Few new “themes” or trends have emerged in the last week (and I refuse to acknowledge what happened last night), so I felt it was useful to review some of the metrics we use, why we use them, and the pitfalls of relying too much on any one metric… or your “eyes” for that matter.

### Shooting Efficiency – The Basics

Metric: Field Goal Percentage (FG%)
How its calculated: Field goals made / Field goal attempts (FTM/FTA)
Why you should use it: You shouldn’t. Ever. Ban it.
The drawbacks: It does not recognize the 50% higher value a three pointer has. For example, a player with a FG% of 33% could have the same impact on a game as someone with a 50% FG% if the former only shot threes. That’s a huge difference and why the metric is useless. It also doesn’t recognize a player’s ability to get to the line (where typically they shoot a much higher percentage)

So you should use…
Metric: Effective Field Goal Percentage (eFG%)
Why you should use it: Because a 3 point shot is worth 50% more points than a 2 point shot. You can make less, but contribute more.
The drawbacks: Few, but in some cases True Shooting percentage (below) gives a fuller picture.

or….
Metric: True Shooting Percentage (TS%)
How its calculated: Points / (2 x (FieldGoalsAttempted + 0.44 x FreeThrowsAttempted)
Why you should use it: Because a 3 point shot is worth 50% more points than a 2 point shot. You can make less, but contribute more. Players that are able to draw fouls and shoot a high percentage from the line get “properly credited”.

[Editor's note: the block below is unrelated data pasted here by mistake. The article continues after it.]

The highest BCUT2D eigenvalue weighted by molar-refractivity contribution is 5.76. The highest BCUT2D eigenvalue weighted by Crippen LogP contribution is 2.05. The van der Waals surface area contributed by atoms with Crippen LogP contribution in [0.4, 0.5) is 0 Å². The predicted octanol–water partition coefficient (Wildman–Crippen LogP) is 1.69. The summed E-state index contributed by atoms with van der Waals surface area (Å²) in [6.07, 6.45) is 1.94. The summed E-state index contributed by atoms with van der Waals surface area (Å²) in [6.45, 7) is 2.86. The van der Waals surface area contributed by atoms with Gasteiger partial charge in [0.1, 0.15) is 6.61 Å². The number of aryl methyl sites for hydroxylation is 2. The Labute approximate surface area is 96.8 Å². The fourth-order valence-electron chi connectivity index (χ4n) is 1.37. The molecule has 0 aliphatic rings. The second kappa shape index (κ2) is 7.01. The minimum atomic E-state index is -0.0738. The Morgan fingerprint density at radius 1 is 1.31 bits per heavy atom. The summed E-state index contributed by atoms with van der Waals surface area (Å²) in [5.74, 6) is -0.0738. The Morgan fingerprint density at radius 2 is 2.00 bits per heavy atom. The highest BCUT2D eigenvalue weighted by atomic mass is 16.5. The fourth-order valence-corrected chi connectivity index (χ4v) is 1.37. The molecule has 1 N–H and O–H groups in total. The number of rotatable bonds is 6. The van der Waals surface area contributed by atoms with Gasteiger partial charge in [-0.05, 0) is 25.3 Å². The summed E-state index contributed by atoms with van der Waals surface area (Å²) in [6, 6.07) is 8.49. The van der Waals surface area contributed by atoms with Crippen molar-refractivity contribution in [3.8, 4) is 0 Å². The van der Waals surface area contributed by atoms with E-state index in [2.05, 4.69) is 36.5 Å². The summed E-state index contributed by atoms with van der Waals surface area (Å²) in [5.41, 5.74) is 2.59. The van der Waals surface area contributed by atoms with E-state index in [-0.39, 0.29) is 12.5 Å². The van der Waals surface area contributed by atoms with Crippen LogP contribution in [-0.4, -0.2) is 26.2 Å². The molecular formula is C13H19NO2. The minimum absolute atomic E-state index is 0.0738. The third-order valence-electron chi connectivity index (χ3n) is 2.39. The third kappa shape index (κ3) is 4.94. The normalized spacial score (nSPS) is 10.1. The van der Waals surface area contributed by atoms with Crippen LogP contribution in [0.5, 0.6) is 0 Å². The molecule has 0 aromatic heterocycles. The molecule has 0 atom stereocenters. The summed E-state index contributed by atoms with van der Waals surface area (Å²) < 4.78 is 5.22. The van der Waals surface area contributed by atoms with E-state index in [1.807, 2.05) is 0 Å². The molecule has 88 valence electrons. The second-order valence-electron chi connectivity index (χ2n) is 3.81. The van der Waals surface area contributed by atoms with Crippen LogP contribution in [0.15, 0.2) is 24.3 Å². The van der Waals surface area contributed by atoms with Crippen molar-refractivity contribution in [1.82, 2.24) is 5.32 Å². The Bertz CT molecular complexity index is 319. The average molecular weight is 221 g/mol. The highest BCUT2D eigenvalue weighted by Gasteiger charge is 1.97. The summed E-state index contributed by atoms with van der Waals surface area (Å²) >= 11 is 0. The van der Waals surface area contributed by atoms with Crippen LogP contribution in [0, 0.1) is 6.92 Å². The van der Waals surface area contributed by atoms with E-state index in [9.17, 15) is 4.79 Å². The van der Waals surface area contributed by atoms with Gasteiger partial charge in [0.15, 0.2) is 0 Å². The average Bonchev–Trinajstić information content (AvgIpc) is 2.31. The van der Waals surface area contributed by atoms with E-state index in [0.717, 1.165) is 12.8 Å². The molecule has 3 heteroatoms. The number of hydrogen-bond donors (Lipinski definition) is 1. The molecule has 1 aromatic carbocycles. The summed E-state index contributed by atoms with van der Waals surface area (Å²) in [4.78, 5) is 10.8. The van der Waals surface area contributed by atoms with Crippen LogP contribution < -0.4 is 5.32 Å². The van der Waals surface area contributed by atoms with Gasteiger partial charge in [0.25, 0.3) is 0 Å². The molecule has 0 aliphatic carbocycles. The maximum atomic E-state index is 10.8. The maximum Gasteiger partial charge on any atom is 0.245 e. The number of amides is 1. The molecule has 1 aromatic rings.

The drawbacks: None. It gives the player full credit whether they shot a 2, 3 or were fouled.

### “Holy Grail” models – Searching for the Ultimate Player Ranking

Metric: Player Efficiency Rating (PER)
How its calculated: Simply. Well, not so much.
Why you should use it: Generally speaking, rankings meet the “eye test”…
The drawbacks: … but the “eye test” is often biased towards scorers. PER has two major issues: 1) it tends to overrate high volume, inefficient shooters and 2) it relies on box score statistics, several of which have flaws – many other contributions to scoring and defence are not recognized in the box score (more below)

Metric: Wins Produced (WP; WP48)
How its calculated: Dr. David Berri, its author, recently updated his methodology here.
Why you should use it: Translates box score statistics into what matters most “how much is Player X contributing to wins”. Attempts to correct PER’s inefficient shooter bias, among other factors.
The drawbacks: 1) Also relies on box score statistics [see below] 2) Makes a team adjustment for defence – making the assumption “defence is essentially a team activity” and no one individual makes above or below average contributions. 3) Values rebounds highly (due to change in possession) and gives full credit to the outcome, but does not give any credit to how that rebound was generated (e.g. perhaps by excellent individual defense that forced the missed shot).

Why you should use it: It attempts to measure the player’s overall impact on the floor and removes the issues resulting from box score statistics. How does it do this? It “adjusts” for the quality of the players one is playing with as well as the quality of the players one is playing against on the floor.